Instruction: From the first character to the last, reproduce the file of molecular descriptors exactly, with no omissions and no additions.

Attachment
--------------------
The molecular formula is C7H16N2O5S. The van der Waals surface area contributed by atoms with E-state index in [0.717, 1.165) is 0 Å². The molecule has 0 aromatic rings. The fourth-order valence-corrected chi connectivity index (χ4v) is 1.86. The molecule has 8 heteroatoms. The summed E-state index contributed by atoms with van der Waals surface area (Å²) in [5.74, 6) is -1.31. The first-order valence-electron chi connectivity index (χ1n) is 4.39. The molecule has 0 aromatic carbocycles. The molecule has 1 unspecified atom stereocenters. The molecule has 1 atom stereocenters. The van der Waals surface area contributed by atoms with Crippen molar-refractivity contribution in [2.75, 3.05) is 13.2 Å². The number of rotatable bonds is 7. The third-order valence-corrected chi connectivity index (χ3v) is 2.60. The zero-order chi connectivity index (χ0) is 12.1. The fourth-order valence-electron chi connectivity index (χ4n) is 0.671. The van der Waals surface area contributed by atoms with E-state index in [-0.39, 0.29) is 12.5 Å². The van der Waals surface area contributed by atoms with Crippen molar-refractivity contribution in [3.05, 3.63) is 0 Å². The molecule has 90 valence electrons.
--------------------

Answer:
The molecular formula is C7H16N2O5S. The van der Waals surface area contributed by atoms with E-state index in [0.717, 1.165) is 0 Å². The molecule has 0 aromatic rings. The fourth-order valence-corrected chi connectivity index (χ4v) is 1.86. The molecule has 8 heteroatoms. The summed E-state index contributed by atoms with van der Waals surface area (Å²) in [5.74, 6) is -1.31. The first-order valence-electron chi connectivity index (χ1n) is 4.39. The molecule has 0 aromatic carbocycles. The molecule has 1 unspecified atom stereocenters. The molecule has 1 atom stereocenters. The van der Waals surface area contributed by atoms with Crippen molar-refractivity contribution in [2.75, 3.05) is 13.2 Å². The number of rotatable bonds is 7. The third-order valence-corrected chi connectivity index (χ3v) is 2.60. The zero-order chi connectivity index (χ0) is 12.1. The fourth-order valence-electron chi connectivity index (χ4n) is 0.671. The van der Waals surface area contributed by atoms with E-state index in [-0.39, 0.29) is 12.5 Å². The van der Waals surface area contributed by atoms with Crippen molar-refractivity contribution in [3.05, 3.63) is 0 Å². The molecule has 90 valence electrons.